HR trends: Managing Candidates

HR trends: Managing Candidates

HR trends: Managing Candidates

About the series: CV-19 has accelerated many trends, including (or especially!) those related to HR and recruitment. Companies that want to hire valuable candidates – who don’t quit after 3 months – have to make sure they keep up with the newest trends. What’s even more important: they need to implement new strategies in the right way.

Trends that are introduced too fast and/or by the wrong department will backfire by e.g. generating additional costs, negative employer branding, losing valuable candidates, longer recruitment processes, low(er) candidate experience, etc.

To help companies avoid these mistakes, we put together a summary of the most important trends along an employee’s life cycle – with their accompanying threats and – where possible – adding relatively simple quick wins – everything backed up with stats and real cases.

This week, we are sharing trends and threats related to Phase #4 out of 5: Managing Employees.

Trend #1: Remote management & leadership

As we said in the previous article of the “HR trends” series: the “new reality” of work environment in times of and post-CV-19, can be described with one word: virtual.

(Almost) all activities have been moved online – and that includes working, managing and leading remotely. You might think that more than two and a half years later everybody has gotten the hang of it – both managers and their organizations, but, unfortunately, that isn’t (yet) the case.

What are the potential threats?

  •  Lack of competencies and Best Practices among managers, which can lead to:
    • expecting employees to be available at random hours that have not been agreed before
    • unclear monthly settlements
    • no motivational system
    • forgetting to share feedback with those who “we don’t see”
    • neglecting and ignoring remote employees during e.g. company events or group mailings
    • leaving remote employees on their own
  • Lack of fluent handling of hardware and software solutions and no education in the area of IT security, which can lead to leaving computers unlocked, in unsafe places, connecting to public networks, etc.


→ There is, unfortunately, no quick fix for that. The solution: educate, educate, educate! Educate your leaders, managers, and employees.

Trend #2: Remote work

The data on remote work in 2021 looked like that:

  • According to McKinsey, 52% of workers would prefer a more flexible working model after the pandemic ends. Additionally, 30% of employees would consider changing their employer if their organization returned to full on-site work.
  • According to Accenture, 83% of workers said that hybrid model would be optimal.
  • According to Promoleaf, 40% of workers felt more productive working from home, and 19% felt more productive when they were offered a choice of where to work.
  • Aptitude Research surveyed over 400 employees at the end of 2020, and the greatest challenge facing workers was the fear of returning to work. Many employees and candidates want flexibility in their job and are not ready to return to an office environment for the long-term.


  • Remote job postings on LinkedIn increased more than five times during the pandemic, and people are taking notice.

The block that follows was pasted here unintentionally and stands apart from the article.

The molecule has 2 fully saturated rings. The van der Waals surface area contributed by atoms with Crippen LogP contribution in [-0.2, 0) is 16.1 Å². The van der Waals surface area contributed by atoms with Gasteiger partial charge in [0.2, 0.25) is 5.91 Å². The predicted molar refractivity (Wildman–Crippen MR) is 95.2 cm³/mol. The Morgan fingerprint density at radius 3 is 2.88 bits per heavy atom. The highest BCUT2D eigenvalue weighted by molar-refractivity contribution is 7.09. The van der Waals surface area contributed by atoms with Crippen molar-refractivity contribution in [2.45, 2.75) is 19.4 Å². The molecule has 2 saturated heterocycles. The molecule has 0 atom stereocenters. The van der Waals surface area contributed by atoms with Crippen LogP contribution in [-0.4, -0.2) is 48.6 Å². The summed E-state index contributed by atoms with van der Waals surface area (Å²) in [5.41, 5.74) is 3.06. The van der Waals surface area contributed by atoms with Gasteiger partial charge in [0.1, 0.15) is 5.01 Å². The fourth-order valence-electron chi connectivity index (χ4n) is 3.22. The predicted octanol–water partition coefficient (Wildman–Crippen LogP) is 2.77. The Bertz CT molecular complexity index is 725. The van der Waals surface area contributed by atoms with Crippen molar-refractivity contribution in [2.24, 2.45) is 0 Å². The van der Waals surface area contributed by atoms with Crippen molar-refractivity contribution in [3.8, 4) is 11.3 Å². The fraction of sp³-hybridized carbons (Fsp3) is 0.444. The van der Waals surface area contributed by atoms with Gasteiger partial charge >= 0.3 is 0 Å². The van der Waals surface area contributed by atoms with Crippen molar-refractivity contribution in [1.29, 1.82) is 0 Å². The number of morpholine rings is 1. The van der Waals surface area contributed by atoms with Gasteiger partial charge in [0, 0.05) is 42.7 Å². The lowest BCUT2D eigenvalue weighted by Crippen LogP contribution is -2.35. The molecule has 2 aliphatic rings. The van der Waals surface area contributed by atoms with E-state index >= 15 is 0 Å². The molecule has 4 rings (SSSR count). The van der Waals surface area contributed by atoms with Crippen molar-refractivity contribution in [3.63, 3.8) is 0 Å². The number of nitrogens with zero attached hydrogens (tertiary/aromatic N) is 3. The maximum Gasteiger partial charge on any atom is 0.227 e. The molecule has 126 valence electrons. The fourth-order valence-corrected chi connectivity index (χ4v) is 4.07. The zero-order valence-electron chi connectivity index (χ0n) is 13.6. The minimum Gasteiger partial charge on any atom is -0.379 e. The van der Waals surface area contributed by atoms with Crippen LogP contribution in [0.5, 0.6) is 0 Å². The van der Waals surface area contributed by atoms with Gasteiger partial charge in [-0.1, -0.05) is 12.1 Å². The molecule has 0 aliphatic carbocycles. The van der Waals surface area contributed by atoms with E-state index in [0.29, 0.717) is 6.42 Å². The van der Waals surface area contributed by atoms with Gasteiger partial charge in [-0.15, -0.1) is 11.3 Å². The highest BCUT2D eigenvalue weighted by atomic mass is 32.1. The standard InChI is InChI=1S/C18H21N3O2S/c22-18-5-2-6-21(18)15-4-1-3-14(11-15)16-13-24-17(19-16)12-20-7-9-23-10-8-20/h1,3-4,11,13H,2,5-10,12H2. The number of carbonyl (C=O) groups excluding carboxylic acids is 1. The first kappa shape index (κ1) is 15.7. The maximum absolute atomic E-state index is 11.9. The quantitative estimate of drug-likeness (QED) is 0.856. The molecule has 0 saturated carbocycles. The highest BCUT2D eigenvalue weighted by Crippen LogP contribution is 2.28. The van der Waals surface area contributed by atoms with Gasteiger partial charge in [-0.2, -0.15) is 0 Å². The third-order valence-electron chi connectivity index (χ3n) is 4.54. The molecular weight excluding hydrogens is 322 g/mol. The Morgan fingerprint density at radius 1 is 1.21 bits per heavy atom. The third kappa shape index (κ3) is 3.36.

• Nearly half (46%) of those we surveyed are planning to move to a new location this year, indicating that people no longer have to leave their desk, house or community to expand their career opportunities.
  • 70% of workers want flexible remote work options to continue.

And now some fresh 2022 data!

The data from 2022 State Of Remote Work Report says:

  • 72% of respondents who now work remotely due to the COVID-19 pandemic said their company is planning on permanently allowing some amount of remote work in the future. In 2021, only 46% said yes and 38% were unsure.
  • The majority of respondents (55%) don’t believe that career growth is more difficult for remote workers. 14% believe that remote work makes career progression less difficult and 41% believe it has no impact at all.
  • In 2021, 38% of people said they didn’t know if their company had remote work plans for the future. In 2022, that number dropped to 19%.

Employees definitely see the positive aspects of remote work. As found in Ivanti’s 2022 Workplace Report:

  • 40% of respondents listed saving money as a benefit.
  • 48% of respondents also believe that they spent less time commuting. With fewer people commuting, organizations are more likely to reach their green energy targets.
  • 43% of respondents say their work / life balance has improved, and another 43% thank remote work for a flexible work schedule.

What are the potential threats?

Too rigorous monitoring of employees via IT tools or micro-management which is a serious threat for employees who need more freedom and rebel if somebody controls them too much.

According to Microsoft data, even after a year of working from home, 42% of employees say they lack essential office supplies at home, and 1 in 10 don’t have an adequate internet connection to do their job. Yet, over 46 percent say their employer does not help them with remote work expenses.

Also, as Accenture Research reminds, hybrid work isn’t possible for everyone – approx. 25% of our the sample worked fully onsite throughout the pandemic and are likely to remain onsite for the foreseeable future.


→ Make sure all necessary regulations and/or internal procedures are in place for remote workers.